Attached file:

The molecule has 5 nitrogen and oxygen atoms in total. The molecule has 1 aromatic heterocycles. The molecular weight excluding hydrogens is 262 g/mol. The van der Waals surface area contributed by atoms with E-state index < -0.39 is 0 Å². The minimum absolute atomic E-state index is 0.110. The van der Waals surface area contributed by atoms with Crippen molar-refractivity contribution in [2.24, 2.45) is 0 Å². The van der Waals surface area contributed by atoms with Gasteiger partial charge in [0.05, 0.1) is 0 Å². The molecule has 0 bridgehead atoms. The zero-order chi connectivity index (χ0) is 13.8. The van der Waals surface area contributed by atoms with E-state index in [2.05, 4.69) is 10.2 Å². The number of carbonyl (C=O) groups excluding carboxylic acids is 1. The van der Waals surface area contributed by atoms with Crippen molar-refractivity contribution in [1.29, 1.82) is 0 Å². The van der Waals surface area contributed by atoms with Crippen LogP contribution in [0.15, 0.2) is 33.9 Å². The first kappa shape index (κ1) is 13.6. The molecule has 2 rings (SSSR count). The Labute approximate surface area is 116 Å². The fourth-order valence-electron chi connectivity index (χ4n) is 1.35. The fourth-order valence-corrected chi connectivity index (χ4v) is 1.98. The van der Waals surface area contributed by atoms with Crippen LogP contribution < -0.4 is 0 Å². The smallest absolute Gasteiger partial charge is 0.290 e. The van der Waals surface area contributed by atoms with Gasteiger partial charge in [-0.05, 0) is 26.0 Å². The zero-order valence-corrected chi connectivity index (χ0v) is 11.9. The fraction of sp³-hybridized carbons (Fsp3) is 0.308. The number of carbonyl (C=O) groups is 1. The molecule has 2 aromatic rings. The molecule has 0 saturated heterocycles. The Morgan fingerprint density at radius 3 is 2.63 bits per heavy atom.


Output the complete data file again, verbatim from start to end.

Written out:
The molecule has 5 nitrogen and oxygen atoms in total. The molecule has 1 aromatic heterocycles. The molecular weight excluding hydrogens is 262 g/mol. The van der Waals surface area contributed by atoms with E-state index < -0.39 is 0 Å². The minimum absolute atomic E-state index is 0.110. The van der Waals surface area contributed by atoms with Crippen molar-refractivity contribution in [2.24, 2.45) is 0 Å². The van der Waals surface area contributed by atoms with Gasteiger partial charge in [0.05, 0.1) is 0 Å². The molecule has 0 bridgehead atoms. The zero-order chi connectivity index (χ0) is 13.8. The van der Waals surface area contributed by atoms with E-state index in [2.05, 4.69) is 10.2 Å². The number of carbonyl (C=O) groups excluding carboxylic acids is 1. The van der Waals surface area contributed by atoms with Crippen molar-refractivity contribution in [1.29, 1.82) is 0 Å². The van der Waals surface area contributed by atoms with Crippen LogP contribution in [0.15, 0.2) is 33.9 Å². The first kappa shape index (κ1) is 13.6. The molecule has 2 rings (SSSR count). The Labute approximate surface area is 116 Å². The fourth-order valence-electron chi connectivity index (χ4n) is 1.35. The fourth-order valence-corrected chi connectivity index (χ4v) is 1.98. The van der Waals surface area contributed by atoms with Crippen LogP contribution < -0.4 is 0 Å². The smallest absolute Gasteiger partial charge is 0.290 e. The van der Waals surface area contributed by atoms with Gasteiger partial charge in [-0.05, 0) is 26.0 Å². The zero-order valence-corrected chi connectivity index (χ0v) is 11.9. The fraction of sp³-hybridized carbons (Fsp3) is 0.308. The number of carbonyl (C=O) groups is 1. The molecule has 2 aromatic rings. The molecule has 0 saturated heterocycles. The Morgan fingerprint density at radius 3 is 2.63 bits per heavy atom.